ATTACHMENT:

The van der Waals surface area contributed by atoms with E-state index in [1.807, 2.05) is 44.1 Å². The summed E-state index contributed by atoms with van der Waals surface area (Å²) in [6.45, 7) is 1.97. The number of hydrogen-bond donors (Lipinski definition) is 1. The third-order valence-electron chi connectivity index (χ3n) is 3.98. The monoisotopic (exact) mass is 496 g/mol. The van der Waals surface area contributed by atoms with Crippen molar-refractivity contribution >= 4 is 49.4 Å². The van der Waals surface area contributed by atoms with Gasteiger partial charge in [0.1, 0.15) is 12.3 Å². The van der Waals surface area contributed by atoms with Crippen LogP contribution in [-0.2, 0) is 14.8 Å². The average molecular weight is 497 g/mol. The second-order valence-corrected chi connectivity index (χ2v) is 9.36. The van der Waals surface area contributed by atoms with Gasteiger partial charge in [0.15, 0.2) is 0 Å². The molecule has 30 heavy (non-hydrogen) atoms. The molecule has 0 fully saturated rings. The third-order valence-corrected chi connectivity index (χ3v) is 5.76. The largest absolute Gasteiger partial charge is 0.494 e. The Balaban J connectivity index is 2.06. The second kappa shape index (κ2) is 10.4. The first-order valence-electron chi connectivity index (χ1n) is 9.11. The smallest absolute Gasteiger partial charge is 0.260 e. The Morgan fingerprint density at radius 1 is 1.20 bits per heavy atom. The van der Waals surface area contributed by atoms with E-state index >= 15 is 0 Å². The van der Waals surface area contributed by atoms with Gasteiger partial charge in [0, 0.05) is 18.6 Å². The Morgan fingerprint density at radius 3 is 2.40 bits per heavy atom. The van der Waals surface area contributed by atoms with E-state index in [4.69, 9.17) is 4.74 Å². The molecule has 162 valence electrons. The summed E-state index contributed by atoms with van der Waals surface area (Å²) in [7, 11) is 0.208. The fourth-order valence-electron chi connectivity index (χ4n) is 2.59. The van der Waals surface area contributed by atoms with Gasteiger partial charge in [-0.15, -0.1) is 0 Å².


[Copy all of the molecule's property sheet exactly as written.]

The van der Waals surface area contributed by atoms with E-state index in [1.807, 2.05) is 44.1 Å². The summed E-state index contributed by atoms with van der Waals surface area (Å²) in [6.45, 7) is 1.97. The number of hydrogen-bond donors (Lipinski definition) is 1. The third-order valence-electron chi connectivity index (χ3n) is 3.98. The monoisotopic (exact) mass is 496 g/mol. The van der Waals surface area contributed by atoms with Crippen molar-refractivity contribution >= 4 is 49.4 Å². The van der Waals surface area contributed by atoms with Gasteiger partial charge in [0.1, 0.15) is 12.3 Å². The van der Waals surface area contributed by atoms with Crippen LogP contribution in [-0.2, 0) is 14.8 Å². The average molecular weight is 497 g/mol. The second-order valence-corrected chi connectivity index (χ2v) is 9.36. The van der Waals surface area contributed by atoms with Gasteiger partial charge in [0.15, 0.2) is 0 Å². The molecule has 30 heavy (non-hydrogen) atoms. The molecule has 0 fully saturated rings. The third-order valence-corrected chi connectivity index (χ3v) is 5.76. The largest absolute Gasteiger partial charge is 0.494 e. The Balaban J connectivity index is 2.06. The second kappa shape index (κ2) is 10.4. The first-order valence-electron chi connectivity index (χ1n) is 9.11. The smallest absolute Gasteiger partial charge is 0.260 e. The Morgan fingerprint density at radius 1 is 1.20 bits per heavy atom. The van der Waals surface area contributed by atoms with E-state index >= 15 is 0 Å². The van der Waals surface area contributed by atoms with Gasteiger partial charge in [0, 0.05) is 18.6 Å². The Morgan fingerprint density at radius 3 is 2.40 bits per heavy atom. The van der Waals surface area contributed by atoms with E-state index in [4.69, 9.17) is 4.74 Å². The molecule has 162 valence electrons. The summed E-state index contributed by atoms with van der Waals surface area (Å²) in [7, 11) is 0.208. The fourth-order valence-electron chi connectivity index (χ4n) is 2.59. The van der Waals surface area contributed by atoms with Gasteiger partial charge in [-0.15, -0.1) is 0 Å².